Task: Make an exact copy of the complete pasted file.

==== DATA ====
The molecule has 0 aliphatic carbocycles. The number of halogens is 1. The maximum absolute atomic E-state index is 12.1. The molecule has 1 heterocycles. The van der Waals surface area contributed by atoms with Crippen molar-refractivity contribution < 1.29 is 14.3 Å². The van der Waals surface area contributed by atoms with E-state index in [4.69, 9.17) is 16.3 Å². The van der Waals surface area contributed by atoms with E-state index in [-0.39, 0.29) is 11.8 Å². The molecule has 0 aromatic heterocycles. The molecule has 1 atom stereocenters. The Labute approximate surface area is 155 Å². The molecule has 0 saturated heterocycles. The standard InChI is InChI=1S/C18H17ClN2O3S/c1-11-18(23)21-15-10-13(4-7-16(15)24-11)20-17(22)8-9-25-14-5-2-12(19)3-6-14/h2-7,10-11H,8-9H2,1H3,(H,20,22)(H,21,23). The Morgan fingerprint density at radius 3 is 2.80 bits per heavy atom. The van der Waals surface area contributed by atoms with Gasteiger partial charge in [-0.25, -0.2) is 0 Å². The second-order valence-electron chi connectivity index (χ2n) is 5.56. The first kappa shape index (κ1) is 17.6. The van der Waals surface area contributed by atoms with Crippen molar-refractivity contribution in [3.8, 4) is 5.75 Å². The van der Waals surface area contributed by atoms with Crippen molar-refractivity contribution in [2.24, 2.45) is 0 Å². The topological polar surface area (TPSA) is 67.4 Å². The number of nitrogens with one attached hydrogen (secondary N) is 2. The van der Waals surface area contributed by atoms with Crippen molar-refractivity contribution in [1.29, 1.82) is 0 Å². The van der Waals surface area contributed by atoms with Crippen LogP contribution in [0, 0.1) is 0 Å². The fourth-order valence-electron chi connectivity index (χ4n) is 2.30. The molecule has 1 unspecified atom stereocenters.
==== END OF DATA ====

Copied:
The molecule has 0 aliphatic carbocycles. The number of halogens is 1. The maximum absolute atomic E-state index is 12.1. The molecule has 1 heterocycles. The van der Waals surface area contributed by atoms with Crippen molar-refractivity contribution < 1.29 is 14.3 Å². The van der Waals surface area contributed by atoms with E-state index in [4.69, 9.17) is 16.3 Å². The van der Waals surface area contributed by atoms with E-state index in [-0.39, 0.29) is 11.8 Å². The molecule has 0 aromatic heterocycles. The molecule has 1 atom stereocenters. The Labute approximate surface area is 155 Å². The molecule has 0 saturated heterocycles. The standard InChI is InChI=1S/C18H17ClN2O3S/c1-11-18(23)21-15-10-13(4-7-16(15)24-11)20-17(22)8-9-25-14-5-2-12(19)3-6-14/h2-7,10-11H,8-9H2,1H3,(H,20,22)(H,21,23). The Morgan fingerprint density at radius 3 is 2.80 bits per heavy atom. The van der Waals surface area contributed by atoms with Gasteiger partial charge in [-0.25, -0.2) is 0 Å². The second-order valence-electron chi connectivity index (χ2n) is 5.56. The first kappa shape index (κ1) is 17.6. The van der Waals surface area contributed by atoms with Crippen molar-refractivity contribution in [3.8, 4) is 5.75 Å². The van der Waals surface area contributed by atoms with Crippen molar-refractivity contribution in [2.24, 2.45) is 0 Å². The topological polar surface area (TPSA) is 67.4 Å². The number of nitrogens with one attached hydrogen (secondary N) is 2. The van der Waals surface area contributed by atoms with Crippen molar-refractivity contribution in [1.29, 1.82) is 0 Å². The van der Waals surface area contributed by atoms with Crippen LogP contribution in [0, 0.1) is 0 Å². The fourth-order valence-electron chi connectivity index (χ4n) is 2.30. The molecule has 1 unspecified atom stereocenters.